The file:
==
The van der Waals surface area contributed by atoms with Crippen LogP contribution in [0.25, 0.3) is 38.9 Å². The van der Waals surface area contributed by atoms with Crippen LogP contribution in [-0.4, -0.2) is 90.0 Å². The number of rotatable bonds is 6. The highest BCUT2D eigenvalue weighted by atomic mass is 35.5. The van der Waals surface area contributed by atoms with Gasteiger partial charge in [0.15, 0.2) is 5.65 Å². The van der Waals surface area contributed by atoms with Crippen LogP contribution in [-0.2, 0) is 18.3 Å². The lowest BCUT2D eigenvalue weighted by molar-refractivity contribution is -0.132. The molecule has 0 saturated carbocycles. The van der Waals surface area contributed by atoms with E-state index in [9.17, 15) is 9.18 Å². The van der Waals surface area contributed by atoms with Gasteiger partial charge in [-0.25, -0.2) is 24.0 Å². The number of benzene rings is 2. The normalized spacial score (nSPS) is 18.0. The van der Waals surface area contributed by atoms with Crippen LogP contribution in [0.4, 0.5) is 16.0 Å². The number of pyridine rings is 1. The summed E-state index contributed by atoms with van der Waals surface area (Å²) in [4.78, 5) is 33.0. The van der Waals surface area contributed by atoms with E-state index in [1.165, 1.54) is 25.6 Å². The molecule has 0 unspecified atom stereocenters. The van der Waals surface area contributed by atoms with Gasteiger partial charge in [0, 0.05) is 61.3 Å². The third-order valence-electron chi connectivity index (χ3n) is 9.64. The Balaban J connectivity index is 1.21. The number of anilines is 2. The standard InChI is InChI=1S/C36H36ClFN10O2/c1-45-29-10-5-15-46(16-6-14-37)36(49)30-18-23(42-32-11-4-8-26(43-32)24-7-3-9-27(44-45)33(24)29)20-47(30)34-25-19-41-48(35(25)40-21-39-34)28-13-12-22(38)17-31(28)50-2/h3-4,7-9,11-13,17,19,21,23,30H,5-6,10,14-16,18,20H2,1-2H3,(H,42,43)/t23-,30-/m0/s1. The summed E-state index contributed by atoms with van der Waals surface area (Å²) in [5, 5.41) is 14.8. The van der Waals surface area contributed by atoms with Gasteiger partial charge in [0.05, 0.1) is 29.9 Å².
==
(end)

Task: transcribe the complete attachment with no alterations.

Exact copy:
The van der Waals surface area contributed by atoms with Crippen LogP contribution in [0.25, 0.3) is 38.9 Å². The van der Waals surface area contributed by atoms with Crippen LogP contribution in [-0.4, -0.2) is 90.0 Å². The number of rotatable bonds is 6. The highest BCUT2D eigenvalue weighted by atomic mass is 35.5. The van der Waals surface area contributed by atoms with Gasteiger partial charge in [0.15, 0.2) is 5.65 Å². The van der Waals surface area contributed by atoms with Crippen LogP contribution in [-0.2, 0) is 18.3 Å². The lowest BCUT2D eigenvalue weighted by molar-refractivity contribution is -0.132. The molecule has 0 saturated carbocycles. The van der Waals surface area contributed by atoms with E-state index in [9.17, 15) is 9.18 Å². The van der Waals surface area contributed by atoms with Gasteiger partial charge in [-0.25, -0.2) is 24.0 Å². The number of benzene rings is 2. The normalized spacial score (nSPS) is 18.0. The van der Waals surface area contributed by atoms with Crippen LogP contribution in [0.4, 0.5) is 16.0 Å². The number of pyridine rings is 1. The summed E-state index contributed by atoms with van der Waals surface area (Å²) in [4.78, 5) is 33.0. The van der Waals surface area contributed by atoms with E-state index in [1.165, 1.54) is 25.6 Å². The molecule has 0 unspecified atom stereocenters. The van der Waals surface area contributed by atoms with Gasteiger partial charge in [0, 0.05) is 61.3 Å². The third-order valence-electron chi connectivity index (χ3n) is 9.64. The Balaban J connectivity index is 1.21. The number of anilines is 2. The standard InChI is InChI=1S/C36H36ClFN10O2/c1-45-29-10-5-15-46(16-6-14-37)36(49)30-18-23(42-32-11-4-8-26(43-32)24-7-3-9-27(44-45)33(24)29)20-47(30)34-25-19-41-48(35(25)40-21-39-34)28-13-12-22(38)17-31(28)50-2/h3-4,7-9,11-13,17,19,21,23,30H,5-6,10,14-16,18,20H2,1-2H3,(H,42,43)/t23-,30-/m0/s1. The summed E-state index contributed by atoms with van der Waals surface area (Å²) in [5, 5.41) is 14.8. The van der Waals surface area contributed by atoms with Gasteiger partial charge in [0.05, 0.1) is 29.9 Å².